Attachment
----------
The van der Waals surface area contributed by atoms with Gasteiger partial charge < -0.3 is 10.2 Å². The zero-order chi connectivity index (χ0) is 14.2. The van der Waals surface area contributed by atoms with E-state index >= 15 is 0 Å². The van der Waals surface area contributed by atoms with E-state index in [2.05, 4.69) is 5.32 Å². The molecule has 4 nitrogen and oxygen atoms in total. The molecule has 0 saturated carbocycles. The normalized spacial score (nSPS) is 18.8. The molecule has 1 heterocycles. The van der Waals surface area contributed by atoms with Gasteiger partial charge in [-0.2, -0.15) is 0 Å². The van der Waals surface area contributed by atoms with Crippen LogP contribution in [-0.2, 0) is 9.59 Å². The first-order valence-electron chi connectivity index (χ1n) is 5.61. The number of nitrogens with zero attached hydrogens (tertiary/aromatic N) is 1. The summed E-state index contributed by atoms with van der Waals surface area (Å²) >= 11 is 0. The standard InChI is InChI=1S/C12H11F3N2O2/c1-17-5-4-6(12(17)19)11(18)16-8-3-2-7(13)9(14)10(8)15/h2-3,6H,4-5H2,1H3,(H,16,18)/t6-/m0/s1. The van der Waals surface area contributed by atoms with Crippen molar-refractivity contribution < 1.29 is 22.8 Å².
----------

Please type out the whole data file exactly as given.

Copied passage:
The van der Waals surface area contributed by atoms with Gasteiger partial charge < -0.3 is 10.2 Å². The zero-order chi connectivity index (χ0) is 14.2. The van der Waals surface area contributed by atoms with E-state index >= 15 is 0 Å². The van der Waals surface area contributed by atoms with E-state index in [2.05, 4.69) is 5.32 Å². The molecule has 4 nitrogen and oxygen atoms in total. The molecule has 0 saturated carbocycles. The normalized spacial score (nSPS) is 18.8. The molecule has 1 heterocycles. The van der Waals surface area contributed by atoms with Gasteiger partial charge in [-0.2, -0.15) is 0 Å². The van der Waals surface area contributed by atoms with Crippen LogP contribution in [-0.2, 0) is 9.59 Å². The first-order valence-electron chi connectivity index (χ1n) is 5.61. The number of nitrogens with zero attached hydrogens (tertiary/aromatic N) is 1. The summed E-state index contributed by atoms with van der Waals surface area (Å²) >= 11 is 0. The standard InChI is InChI=1S/C12H11F3N2O2/c1-17-5-4-6(12(17)19)11(18)16-8-3-2-7(13)9(14)10(8)15/h2-3,6H,4-5H2,1H3,(H,16,18)/t6-/m0/s1. The van der Waals surface area contributed by atoms with Crippen molar-refractivity contribution < 1.29 is 22.8 Å².